When designing an engine upgrade it’s important to ensure that any improvement will not compromise the engine’s integrity or longevity. Often it’s felt that the two cannot go safely hand in hand, as the one is usually deemed detrimental to the other. Of course it depends entirely upon how the improvement is achieved. It can be done in three very different ways; increasing the RPM, increasing bore/stroke or via forced induction. In-depth analysis and research revealed fundamental impracticalities in increasing RPM and bore/stroke, both in reliability and cost vs performance (you can learn more about this by checking out our FAQ). Therefore, our focus went on innovative engineering in forced induction.
Compressive load is created on the power stroke when the burning gas applies pressure on the piston, down through the con-rod and into the crank. Compressive load means torque, and from torque, power. The designer needs to know the projected “peak” compressive load in order to design a big end strong enough to take the pressure. But the important fact to know about compressive load for our purposes is that it does not induce fatigue stress. In a good, supercharged engine, tensile load is effectively reduced too. As the engine produces a lower/mid-range torque, the driver needn’t rev the engine as hard, thus reducing unnecessary stress. Additionally, to mitigate the unopposed stretch of the con-rod on the exhaust stroke, there is also a mild cushioning effect at the top of the stroke created by the compressed air in the supercharged car’s manifold.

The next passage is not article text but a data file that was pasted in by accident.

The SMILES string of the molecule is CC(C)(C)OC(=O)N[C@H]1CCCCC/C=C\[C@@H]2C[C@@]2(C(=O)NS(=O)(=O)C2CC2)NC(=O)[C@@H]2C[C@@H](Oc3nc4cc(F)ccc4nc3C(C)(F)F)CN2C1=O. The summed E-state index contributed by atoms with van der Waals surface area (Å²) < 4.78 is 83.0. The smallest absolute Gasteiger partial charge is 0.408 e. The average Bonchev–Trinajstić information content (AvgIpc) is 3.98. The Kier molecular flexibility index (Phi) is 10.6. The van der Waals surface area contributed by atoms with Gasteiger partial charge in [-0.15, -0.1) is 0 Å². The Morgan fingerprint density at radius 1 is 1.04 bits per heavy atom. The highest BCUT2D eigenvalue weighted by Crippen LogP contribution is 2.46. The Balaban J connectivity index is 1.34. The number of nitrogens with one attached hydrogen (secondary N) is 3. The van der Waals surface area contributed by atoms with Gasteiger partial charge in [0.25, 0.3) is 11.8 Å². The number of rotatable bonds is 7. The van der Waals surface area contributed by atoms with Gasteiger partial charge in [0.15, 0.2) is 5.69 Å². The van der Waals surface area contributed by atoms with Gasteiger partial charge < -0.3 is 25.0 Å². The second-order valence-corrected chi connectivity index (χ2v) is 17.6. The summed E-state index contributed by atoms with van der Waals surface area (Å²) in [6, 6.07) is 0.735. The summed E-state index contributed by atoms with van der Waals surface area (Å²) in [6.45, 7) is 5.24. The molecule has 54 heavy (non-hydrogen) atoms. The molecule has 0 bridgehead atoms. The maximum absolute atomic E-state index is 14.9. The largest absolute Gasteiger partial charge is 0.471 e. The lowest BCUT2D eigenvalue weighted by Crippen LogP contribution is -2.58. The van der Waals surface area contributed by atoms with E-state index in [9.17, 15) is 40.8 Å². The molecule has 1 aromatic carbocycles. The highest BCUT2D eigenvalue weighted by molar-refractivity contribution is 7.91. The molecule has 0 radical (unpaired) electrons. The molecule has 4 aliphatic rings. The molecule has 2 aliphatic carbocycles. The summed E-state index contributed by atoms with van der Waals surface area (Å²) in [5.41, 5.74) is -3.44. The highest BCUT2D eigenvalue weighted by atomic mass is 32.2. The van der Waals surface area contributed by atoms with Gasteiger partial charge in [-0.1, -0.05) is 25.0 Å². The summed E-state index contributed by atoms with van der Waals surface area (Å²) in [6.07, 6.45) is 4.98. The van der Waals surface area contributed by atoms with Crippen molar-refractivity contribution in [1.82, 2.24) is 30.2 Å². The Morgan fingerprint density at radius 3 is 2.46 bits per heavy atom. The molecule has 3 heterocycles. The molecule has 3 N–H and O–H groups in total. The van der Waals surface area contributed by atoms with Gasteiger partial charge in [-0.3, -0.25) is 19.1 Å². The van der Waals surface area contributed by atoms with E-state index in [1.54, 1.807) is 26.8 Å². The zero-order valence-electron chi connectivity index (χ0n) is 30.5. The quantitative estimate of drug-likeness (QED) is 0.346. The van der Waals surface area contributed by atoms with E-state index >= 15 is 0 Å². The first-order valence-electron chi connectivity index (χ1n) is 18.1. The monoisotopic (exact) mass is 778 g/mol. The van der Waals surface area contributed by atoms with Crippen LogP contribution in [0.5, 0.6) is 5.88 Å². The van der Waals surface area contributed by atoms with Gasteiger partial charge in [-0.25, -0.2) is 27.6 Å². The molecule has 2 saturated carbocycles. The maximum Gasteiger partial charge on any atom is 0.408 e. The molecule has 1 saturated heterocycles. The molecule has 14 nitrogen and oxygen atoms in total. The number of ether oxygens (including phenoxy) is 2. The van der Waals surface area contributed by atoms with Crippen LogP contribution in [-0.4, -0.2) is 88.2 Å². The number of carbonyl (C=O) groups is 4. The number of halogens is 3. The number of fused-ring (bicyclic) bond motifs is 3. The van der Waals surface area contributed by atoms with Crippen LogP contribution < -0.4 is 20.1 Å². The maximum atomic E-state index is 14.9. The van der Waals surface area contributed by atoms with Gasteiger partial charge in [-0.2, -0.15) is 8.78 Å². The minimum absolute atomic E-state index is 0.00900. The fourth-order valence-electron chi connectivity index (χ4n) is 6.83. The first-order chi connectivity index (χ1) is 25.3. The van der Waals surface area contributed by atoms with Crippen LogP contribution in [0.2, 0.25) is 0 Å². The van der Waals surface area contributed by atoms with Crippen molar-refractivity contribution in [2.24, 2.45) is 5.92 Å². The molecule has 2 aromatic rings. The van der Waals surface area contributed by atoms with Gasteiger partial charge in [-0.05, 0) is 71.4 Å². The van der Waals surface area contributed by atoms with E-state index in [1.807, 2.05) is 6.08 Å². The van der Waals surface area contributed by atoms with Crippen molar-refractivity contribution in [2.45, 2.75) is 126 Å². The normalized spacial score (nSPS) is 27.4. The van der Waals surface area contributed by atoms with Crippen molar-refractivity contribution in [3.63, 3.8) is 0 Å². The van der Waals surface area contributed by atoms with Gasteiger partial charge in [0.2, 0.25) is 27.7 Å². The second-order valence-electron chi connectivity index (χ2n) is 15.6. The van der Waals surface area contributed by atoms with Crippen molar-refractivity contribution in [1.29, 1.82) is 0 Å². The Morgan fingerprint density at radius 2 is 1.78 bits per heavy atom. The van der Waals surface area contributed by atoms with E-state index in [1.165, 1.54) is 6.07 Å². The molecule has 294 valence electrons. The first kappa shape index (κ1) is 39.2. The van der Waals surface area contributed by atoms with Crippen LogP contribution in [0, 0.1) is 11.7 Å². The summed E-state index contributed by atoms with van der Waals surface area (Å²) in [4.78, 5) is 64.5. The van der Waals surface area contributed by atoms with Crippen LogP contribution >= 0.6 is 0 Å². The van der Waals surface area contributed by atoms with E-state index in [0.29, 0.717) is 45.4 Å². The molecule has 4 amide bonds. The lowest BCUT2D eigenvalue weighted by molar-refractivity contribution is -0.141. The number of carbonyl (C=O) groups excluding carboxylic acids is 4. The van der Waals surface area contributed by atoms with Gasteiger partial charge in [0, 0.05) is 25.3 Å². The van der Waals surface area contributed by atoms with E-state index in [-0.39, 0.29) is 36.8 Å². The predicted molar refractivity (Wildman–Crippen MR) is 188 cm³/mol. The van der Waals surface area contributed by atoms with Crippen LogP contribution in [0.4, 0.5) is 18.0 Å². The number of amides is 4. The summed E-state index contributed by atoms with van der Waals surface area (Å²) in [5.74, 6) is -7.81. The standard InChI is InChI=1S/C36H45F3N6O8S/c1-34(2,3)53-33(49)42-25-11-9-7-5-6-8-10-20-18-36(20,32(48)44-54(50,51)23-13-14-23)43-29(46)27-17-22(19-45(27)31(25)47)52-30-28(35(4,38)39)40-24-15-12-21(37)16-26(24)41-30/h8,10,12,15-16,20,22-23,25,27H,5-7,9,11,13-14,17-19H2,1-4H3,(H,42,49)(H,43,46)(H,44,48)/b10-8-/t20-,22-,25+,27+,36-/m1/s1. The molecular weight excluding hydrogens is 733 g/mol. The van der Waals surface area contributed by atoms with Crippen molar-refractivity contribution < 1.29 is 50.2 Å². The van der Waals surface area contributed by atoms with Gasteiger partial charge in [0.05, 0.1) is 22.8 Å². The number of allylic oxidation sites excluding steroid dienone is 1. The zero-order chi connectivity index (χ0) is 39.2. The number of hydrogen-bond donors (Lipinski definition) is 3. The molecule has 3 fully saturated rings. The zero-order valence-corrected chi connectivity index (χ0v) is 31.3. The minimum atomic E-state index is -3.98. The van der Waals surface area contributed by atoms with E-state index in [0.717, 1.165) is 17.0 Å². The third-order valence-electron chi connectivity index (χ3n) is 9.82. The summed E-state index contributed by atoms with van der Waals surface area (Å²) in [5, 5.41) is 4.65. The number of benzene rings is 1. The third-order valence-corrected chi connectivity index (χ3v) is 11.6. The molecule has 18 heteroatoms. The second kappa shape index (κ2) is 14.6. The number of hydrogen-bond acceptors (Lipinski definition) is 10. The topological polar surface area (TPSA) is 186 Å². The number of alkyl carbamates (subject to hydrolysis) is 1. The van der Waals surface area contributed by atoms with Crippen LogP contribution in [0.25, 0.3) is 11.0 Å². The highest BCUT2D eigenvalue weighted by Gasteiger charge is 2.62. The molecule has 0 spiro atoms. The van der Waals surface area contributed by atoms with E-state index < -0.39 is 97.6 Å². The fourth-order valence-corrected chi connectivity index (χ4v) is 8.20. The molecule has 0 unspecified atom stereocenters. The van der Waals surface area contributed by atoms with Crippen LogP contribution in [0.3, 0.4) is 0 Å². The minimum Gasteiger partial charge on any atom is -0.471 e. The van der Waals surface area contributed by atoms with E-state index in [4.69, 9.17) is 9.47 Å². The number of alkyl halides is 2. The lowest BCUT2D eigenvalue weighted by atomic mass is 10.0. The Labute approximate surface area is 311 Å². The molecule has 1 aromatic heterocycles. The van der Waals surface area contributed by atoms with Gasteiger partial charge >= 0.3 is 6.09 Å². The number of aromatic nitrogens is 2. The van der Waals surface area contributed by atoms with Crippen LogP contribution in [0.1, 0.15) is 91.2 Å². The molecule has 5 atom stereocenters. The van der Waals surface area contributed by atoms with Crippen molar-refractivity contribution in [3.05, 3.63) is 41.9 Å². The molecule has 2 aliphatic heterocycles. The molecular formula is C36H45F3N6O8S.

Engineers use an indicator called Brake Mean Effective Pressure (BMEP) to calculate accurately the average cylinder pressures generated over the four engine strokes. This produces a figure (in PSI), which is the single most definitive indicator of the engine’s effectiveness and power delivery. A forced induction engine is far more effective at generating power into the crankshaft than a naturally aspirated one and can effectively double the power. But, because BMEP is an average taken over the full 4 strokes and not just the single power stroke, it does not double the total load on the engine as you might imagine. The GMR Geyser conversion meanwhile, increases the BMEP of the 4.3 Vantage motor from 157 to 241 PSI! That explains the 53% increase in power measured through the wheels on the rolling road.
But here’s the point: the GMR system only uses half the typical boost, just 9.5 psi. That means that despite our 53% power increase, the peak cylinder pressure is never more than 10% higher than that of the standard car. This is well within its design parameters, and the water injection also keeps cylinder temps at standard levels, so that coolant and exhaust gas/catalytic converter temperatures remain normal.
Just because you are halving the revs does not mean that you are using half the fuel. A forced-induction engine still obeys the same fuelling rules. We are blowing more air into the cylinder and must fuel it proportionately. We maintain an Air Fuel Ratio (AFR) of 13.2:1 for maximum torque/transitional fuelling and 12.5:1 for maximum power. Gains come from the fact that lower RPM levels means lower internal drag, throttling and frictional losses to overcome. Also, the use of the Geyser System permits us not having to waste fuel (going above the 12.5:1 AFR), by using it as an anti-detonant.
The net result is that our forced-induction engine produces the same torque at 2,500 RPM as a normally aspirated engine would at 5,000 RPM, but does so using comparatively less fuel and much less tensile load than the standard car, and is quieter in operation too.